Ronny’s superficially charming manner cloaks a terrible temper and a penchant for using money, influence and brute force to get his way. An early episode has a rather clever exploration of the concept of small-town ‘gundagardi’ and what urban audiences expect to see in this regard. Ronny and Vicky have been tasked with freeing a recently widowed woman’s shop from the clutches of a headstrong shopkeeper (he’s neither moving out nor paying rent). The way the episode progresses, we are led to believe that Vicky’s polite requests will fail and Ronny will make an ass of himself while trying to be the ‘local gunda’ he claims to be in a separate scene.

Instead, it’s Vicky who shrugs off the convent school accent and the accompanying saccharine politeness, and dishes out an ass-kicking worthy of Chulbul Pandey, following it up with a (pointedly) Hindi victory speech in front of the gathered crowd. You see, Vicky is Zakir Khan’s critique of the snooty ‘English waalas’ (there’s even an extended joke routine where Ronny makes fun of the way city-slickers greet each other, to drive home the point). He’s saccharine on the outside, poison on the inside (you could also see it as a snark-portrait of Khan’s predominantly English-speaking rivals in comedy). The rivalry between Vicky and Ronny forms the backbone of this season.

Unfortunately, Khan is clearly out of his depth when it comes to acting. This is most obvious in the many scenes he has with Abhimanyu Singh, who’s playing Chachaji here. Singh is a Bollywood veteran of films like Gulaal and Aks. One gets the feeling that this role is less than a walk in the park for him, and he delivers a fine performance without so much as breaking a sweat. Khan, by contrast, looks like he would rather recede into the background and let his writing come alive through other people’s acting.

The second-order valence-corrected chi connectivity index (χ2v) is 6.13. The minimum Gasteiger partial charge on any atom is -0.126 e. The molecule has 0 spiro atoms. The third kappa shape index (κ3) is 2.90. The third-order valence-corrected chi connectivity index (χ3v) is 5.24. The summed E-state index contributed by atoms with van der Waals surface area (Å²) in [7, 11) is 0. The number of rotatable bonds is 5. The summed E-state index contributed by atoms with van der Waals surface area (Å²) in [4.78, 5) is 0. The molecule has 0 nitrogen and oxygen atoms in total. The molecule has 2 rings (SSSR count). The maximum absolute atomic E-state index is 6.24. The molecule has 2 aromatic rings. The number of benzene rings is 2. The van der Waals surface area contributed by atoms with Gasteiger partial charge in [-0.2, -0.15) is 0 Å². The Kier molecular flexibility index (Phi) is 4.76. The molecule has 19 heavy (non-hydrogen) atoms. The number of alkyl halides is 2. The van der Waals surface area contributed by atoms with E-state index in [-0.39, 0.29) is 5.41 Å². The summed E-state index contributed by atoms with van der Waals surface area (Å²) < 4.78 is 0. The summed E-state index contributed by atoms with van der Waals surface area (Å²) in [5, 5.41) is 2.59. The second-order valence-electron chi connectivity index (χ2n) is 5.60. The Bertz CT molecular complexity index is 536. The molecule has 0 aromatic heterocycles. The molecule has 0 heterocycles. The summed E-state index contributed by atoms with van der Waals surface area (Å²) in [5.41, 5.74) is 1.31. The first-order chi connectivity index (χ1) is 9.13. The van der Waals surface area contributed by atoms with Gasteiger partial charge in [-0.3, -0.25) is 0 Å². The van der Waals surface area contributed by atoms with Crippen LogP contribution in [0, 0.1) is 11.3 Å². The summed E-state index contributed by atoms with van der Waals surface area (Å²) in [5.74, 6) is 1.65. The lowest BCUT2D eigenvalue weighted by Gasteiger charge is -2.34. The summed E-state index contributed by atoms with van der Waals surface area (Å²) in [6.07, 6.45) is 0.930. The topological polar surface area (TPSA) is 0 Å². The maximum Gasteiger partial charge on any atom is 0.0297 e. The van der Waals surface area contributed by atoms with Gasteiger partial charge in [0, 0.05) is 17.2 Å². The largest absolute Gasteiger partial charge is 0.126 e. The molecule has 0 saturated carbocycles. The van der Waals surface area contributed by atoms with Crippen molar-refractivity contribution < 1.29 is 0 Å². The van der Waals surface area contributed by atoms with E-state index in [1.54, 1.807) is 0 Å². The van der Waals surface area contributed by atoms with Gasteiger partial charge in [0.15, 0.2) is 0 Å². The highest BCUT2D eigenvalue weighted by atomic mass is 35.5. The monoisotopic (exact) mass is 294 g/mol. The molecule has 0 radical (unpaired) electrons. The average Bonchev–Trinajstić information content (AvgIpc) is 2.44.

Here’s the thing: Khan is a young, popular and quite earnest-looking Muslim comedian. With the political climate being what it is in India right now, one can’t help but root for him. So, you best believe me when I say I really, really want him to do well. His show has gone from bad to mediocre; now’s the tough part, which is creating something of enduring value.

For that to happen, Khan must aim big. That means acting lessons, and that means a serious investment in a diverse writer’s room. For now, Khan is happy to have Ronny ‘replacing’ Vicky in the party hierarchy and in Chachaji’s eyes, of course. But he could have done so much more. A crucial scene late into the season, where Ronny explores the strange similarities between stand-up comedy and a politician’s speeches, stops just short of making a big, bold statement about the role of class and privilege in Indian society, not just politics. Screenwriting opportunities like these must not be squandered.

Then again, if you have a clearly defined class enemy in your story, why give them the benefit of the doubt eventually? Why be content with beating the rich when you could be eating them instead?


Aditya Mani Jha

Aditya Mani Jha is a Delhi-based independent writer and journalist. He’s currently working on his first book of non-fiction, a collection of essays on Indian comics and graphic novels.